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Best Beef for Stir-Fry ?

Can someone recommend a cut of meat that stays tender in a stir-fry? The pre-packaged cut meat I've been getting at Whole Foods has made for some embarassingly tough-to-chew meals.

Any stir-fry tips appreciated too. Perhaps I'm cooking the beef too long? I usually have it in there 6-8 minutes.

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  1. Flank steak usually. Filet for a few special dishes. Either way, cut into strips across the grain.

    I cook the meat only until it just changes colour. And on most domestic ranges, which have about a quarter of the output of a typical wok burner, you're best off keeping quantities small and not stir-frying but letting the meat sit until it browns/chars, then flipping it to brown/char again, then stirring until all outward signs of rawness have disappeared.

    1. Top round steak, thinly sliced, works very nicely too in stir fry dishes.

      1. The Slanted Door, a restaurant in San Francisco, does a wonderful "Shaking Beef" stir fry with filet mignon, garlic, watercress and red onion. I've made it a few times, the first time from a kit they sell out of the back of the restaurant, in a place called "Out The Door." They cut the filet into 1" chunks, not strips, and it comes out wonderfully tender and moist. Not an everyday stir fry, but a nice treat once in a while when the budget can swing it.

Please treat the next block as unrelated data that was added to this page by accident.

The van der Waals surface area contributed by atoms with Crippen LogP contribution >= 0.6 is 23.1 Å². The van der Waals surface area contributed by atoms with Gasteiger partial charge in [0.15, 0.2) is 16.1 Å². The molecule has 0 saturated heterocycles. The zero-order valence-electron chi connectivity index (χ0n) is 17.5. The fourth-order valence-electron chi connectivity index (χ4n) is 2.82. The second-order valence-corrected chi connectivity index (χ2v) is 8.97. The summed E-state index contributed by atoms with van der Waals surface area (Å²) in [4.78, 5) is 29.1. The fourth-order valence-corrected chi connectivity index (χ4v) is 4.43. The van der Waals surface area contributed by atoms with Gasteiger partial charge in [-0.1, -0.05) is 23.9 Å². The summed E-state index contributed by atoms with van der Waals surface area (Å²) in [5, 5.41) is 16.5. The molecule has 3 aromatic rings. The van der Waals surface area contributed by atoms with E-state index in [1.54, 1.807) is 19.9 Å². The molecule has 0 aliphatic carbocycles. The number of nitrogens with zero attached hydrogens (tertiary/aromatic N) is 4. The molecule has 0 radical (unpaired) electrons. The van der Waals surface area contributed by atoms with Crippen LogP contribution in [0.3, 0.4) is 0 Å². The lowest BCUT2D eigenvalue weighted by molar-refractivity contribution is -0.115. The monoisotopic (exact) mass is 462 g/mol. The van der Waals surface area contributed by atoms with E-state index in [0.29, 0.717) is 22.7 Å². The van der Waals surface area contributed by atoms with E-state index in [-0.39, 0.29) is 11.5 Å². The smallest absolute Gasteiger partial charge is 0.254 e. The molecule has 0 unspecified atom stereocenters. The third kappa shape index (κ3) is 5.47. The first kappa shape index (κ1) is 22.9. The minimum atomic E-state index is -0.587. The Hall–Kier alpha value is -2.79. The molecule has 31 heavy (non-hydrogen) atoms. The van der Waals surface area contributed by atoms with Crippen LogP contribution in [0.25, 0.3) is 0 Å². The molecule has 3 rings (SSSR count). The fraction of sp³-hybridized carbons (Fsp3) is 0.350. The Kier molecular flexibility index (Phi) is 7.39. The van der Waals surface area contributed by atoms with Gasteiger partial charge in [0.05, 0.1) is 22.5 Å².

5 Replies
        1. re: djh

          You're right that the meat's cut into cubes but it's filet and the cubes aren't *that* big. And they also use the cooking technique I mention above (wonder whether they do in the restaurant). Here's a link to the script, btw. It's a great dish to serve with a gutsy California pinot noir.

          http://sfgourmet.blogspot.com/2005/07...

          1. re: carswell

            editing post ... see link above for recipe. 1"x1" filet mignon. Thanks for the link! Saves me the guesswork next time I make it.

            1. re: djh

              Sorry, I forgot to paste the link. Now done.

              Filet mignon and tournedos are steaks cut from the narrow end of the filet, aka tenderloin; other filet cuts, such as chateaubriands, are also suitable. Don't think non-filet cuts would work in this recipe, at least not cubed.

              1. re: carswell

                As noted, shaking beef (bo luc lac) is a bit different than a typical stir fry. It's more like a stand-in for a good steak than an actual stir-fry, and that's why you want very tender meat like filet. I've made it before, though, with whatever meat I had around, even skirt steak, and just cut smaller cubes if the meat is tougher.